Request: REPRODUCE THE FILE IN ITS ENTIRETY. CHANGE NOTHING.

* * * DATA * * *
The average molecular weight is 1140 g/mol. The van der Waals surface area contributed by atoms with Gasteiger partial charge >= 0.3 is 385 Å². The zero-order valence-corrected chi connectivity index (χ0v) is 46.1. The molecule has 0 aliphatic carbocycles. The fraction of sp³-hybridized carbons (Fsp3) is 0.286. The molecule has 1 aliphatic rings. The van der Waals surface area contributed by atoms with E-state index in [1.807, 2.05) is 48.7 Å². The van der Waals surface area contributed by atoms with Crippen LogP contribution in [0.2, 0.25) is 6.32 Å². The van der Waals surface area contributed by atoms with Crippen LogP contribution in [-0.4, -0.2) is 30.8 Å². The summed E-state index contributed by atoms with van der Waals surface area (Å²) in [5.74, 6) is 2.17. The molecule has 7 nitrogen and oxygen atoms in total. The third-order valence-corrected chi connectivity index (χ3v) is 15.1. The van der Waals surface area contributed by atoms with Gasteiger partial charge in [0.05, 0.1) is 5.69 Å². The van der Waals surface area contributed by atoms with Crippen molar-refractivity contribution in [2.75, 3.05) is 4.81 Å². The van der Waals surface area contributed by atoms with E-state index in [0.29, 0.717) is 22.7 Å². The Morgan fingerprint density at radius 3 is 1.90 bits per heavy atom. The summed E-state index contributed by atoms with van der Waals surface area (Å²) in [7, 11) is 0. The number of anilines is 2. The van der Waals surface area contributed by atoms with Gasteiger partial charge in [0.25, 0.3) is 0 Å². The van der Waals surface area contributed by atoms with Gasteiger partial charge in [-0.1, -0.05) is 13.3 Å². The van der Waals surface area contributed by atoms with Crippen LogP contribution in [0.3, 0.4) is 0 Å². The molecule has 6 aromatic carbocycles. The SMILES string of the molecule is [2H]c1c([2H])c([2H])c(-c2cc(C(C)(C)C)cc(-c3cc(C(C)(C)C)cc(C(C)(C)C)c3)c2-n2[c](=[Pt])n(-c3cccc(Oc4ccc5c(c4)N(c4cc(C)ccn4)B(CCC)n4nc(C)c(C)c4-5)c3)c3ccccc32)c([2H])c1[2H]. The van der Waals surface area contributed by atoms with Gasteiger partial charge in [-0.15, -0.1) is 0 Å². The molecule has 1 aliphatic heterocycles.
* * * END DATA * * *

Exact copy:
The average molecular weight is 1140 g/mol. The van der Waals surface area contributed by atoms with Gasteiger partial charge >= 0.3 is 385 Å². The zero-order valence-corrected chi connectivity index (χ0v) is 46.1. The molecule has 0 aliphatic carbocycles. The fraction of sp³-hybridized carbons (Fsp3) is 0.286. The molecule has 1 aliphatic rings. The van der Waals surface area contributed by atoms with E-state index in [1.807, 2.05) is 48.7 Å². The van der Waals surface area contributed by atoms with Crippen LogP contribution in [0.2, 0.25) is 6.32 Å². The van der Waals surface area contributed by atoms with Crippen LogP contribution in [-0.4, -0.2) is 30.8 Å². The summed E-state index contributed by atoms with van der Waals surface area (Å²) in [5.74, 6) is 2.17. The molecule has 7 nitrogen and oxygen atoms in total. The third-order valence-corrected chi connectivity index (χ3v) is 15.1. The van der Waals surface area contributed by atoms with Gasteiger partial charge in [0.05, 0.1) is 5.69 Å². The van der Waals surface area contributed by atoms with Crippen molar-refractivity contribution in [2.75, 3.05) is 4.81 Å². The van der Waals surface area contributed by atoms with E-state index in [0.29, 0.717) is 22.7 Å². The Morgan fingerprint density at radius 3 is 1.90 bits per heavy atom. The summed E-state index contributed by atoms with van der Waals surface area (Å²) in [7, 11) is 0. The number of anilines is 2. The van der Waals surface area contributed by atoms with Gasteiger partial charge in [0.25, 0.3) is 0 Å². The van der Waals surface area contributed by atoms with Gasteiger partial charge in [-0.1, -0.05) is 13.3 Å². The van der Waals surface area contributed by atoms with Crippen LogP contribution in [0.3, 0.4) is 0 Å². The molecule has 6 aromatic carbocycles. The SMILES string of the molecule is [2H]c1c([2H])c([2H])c(-c2cc(C(C)(C)C)cc(-c3cc(C(C)(C)C)cc(C(C)(C)C)c3)c2-n2[c](=[Pt])n(-c3cccc(Oc4ccc5c(c4)N(c4cc(C)ccn4)B(CCC)n4nc(C)c(C)c4-5)c3)c3ccccc32)c([2H])c1[2H]. The van der Waals surface area contributed by atoms with Gasteiger partial charge in [-0.15, -0.1) is 0 Å². The molecule has 1 aliphatic heterocycles.